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Ask the Expert Question-and-Answer Archive
(Hard Chrome Plating)

by Larry Zitko, ChromeTech, Inc.
November, 2002

Electrowinning Chromium From Groundwater

Q. This is my case: We have impressed current cathodic protection (ICCP) for the groundwater wells stainless steel screens which has the same principle as plating, the stainless steel screen will act as a cathode, and there are cast iron plates as a anode and all that emmersed in groundwater (the electrolyte). The question is if the groundwater contains Chromium (and other metals), will Cr (or other metals) be able to plate on the anode or cathode, and thus their concentration in groundwater will decrease and not be detectable.

A. My expertise lies in the purposeful electroplating of hard chromium from concentrated baths onto metallic substrates, in order to improve the workpiece through the beneficial properties of the coating. Your situation is pretty far removed, but I'll take a stab at it anyway.

Industrial chromium electroplating is an inefficient process, with cathode current efficiencies in the 10% - 25% range, depending upon chemistry and other parameters. This results in the need for relatively high current densities - typically 1 to 6 amperes/square inch. You did not specify the current density experienced by the stainless steel screen, but if it is very low, significant deposition is not likely to occur. No chromium can be deposited on the cast iron, because it is anodic.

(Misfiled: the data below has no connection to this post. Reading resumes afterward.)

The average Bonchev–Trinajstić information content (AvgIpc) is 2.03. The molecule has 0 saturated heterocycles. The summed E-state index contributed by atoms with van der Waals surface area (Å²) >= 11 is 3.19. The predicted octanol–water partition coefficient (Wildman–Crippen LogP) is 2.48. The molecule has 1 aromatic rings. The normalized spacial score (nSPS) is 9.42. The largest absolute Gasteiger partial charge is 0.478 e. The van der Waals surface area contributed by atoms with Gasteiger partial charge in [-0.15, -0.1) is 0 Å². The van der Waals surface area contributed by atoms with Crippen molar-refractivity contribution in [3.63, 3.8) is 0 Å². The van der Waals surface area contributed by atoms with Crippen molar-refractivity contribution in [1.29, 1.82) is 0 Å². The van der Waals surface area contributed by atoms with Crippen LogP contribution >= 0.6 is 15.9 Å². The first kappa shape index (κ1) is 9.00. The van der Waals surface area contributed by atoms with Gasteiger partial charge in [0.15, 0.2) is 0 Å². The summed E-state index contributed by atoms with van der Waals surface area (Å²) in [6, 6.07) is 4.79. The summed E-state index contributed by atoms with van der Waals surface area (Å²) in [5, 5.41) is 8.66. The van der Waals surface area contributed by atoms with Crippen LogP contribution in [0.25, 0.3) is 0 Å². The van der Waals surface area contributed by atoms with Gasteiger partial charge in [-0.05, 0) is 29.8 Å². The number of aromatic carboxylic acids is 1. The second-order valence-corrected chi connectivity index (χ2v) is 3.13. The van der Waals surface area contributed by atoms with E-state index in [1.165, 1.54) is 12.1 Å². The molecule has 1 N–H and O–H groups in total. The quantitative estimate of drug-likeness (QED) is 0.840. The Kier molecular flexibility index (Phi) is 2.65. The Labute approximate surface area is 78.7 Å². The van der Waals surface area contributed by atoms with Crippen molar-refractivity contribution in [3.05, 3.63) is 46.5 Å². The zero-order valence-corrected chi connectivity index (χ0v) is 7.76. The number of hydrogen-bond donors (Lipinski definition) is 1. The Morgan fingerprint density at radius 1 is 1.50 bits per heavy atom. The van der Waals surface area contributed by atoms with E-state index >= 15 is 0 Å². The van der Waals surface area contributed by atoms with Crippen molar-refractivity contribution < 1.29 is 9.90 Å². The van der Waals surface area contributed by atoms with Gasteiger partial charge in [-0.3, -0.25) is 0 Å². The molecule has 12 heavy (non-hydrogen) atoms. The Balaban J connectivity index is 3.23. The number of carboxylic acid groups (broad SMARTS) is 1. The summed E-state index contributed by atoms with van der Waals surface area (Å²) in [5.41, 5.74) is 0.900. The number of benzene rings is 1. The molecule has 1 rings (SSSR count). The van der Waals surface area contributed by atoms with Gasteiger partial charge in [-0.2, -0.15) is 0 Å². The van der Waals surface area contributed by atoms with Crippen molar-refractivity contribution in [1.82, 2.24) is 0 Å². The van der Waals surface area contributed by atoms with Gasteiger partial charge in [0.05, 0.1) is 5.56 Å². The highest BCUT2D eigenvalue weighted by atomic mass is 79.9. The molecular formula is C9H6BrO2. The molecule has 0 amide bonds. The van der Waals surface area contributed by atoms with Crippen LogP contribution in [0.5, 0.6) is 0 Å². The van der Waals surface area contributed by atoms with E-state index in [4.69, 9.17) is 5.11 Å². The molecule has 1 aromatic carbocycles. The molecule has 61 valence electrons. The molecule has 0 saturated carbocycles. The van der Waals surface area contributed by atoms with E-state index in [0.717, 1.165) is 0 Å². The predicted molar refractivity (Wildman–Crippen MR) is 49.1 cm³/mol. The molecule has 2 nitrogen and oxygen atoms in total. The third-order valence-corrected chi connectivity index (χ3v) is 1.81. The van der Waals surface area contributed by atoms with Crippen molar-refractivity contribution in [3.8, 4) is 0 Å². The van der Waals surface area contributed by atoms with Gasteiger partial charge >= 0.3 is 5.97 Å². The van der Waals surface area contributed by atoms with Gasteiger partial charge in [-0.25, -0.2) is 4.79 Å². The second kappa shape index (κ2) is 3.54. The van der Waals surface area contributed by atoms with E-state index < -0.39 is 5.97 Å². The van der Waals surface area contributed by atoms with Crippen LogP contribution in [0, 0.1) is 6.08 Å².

All commercial chrome plating baths require the addition of a chemical catalyst. Sulfate (from sulfuric acid) is widely used as a generic catalyst. Fluoride (from proprietary sources, acids such as hydrofluosilicic acid or even dry acid salts) is another common catalyst. Fluoride is used in conjunction with sulfate in these mixed-catalyst baths. Other commercial, proprietary catalysts have been introduced in the last decade.

Industrial chromium electroplating baths operate at much higher concentrations than your scenario, typically 20 - 50 ozwt/gal. Electrolytic recovery of chromium from dilute solutions (as a pollution prevention or waste minimization strategy) doesn't work very well. Even if a catalyst is present, the low chromium concentration results in unacceptably low plate-out rates on the cathode.

In summary, I would not expect any significant deposition of chromium onto the stainless steel in your situation.



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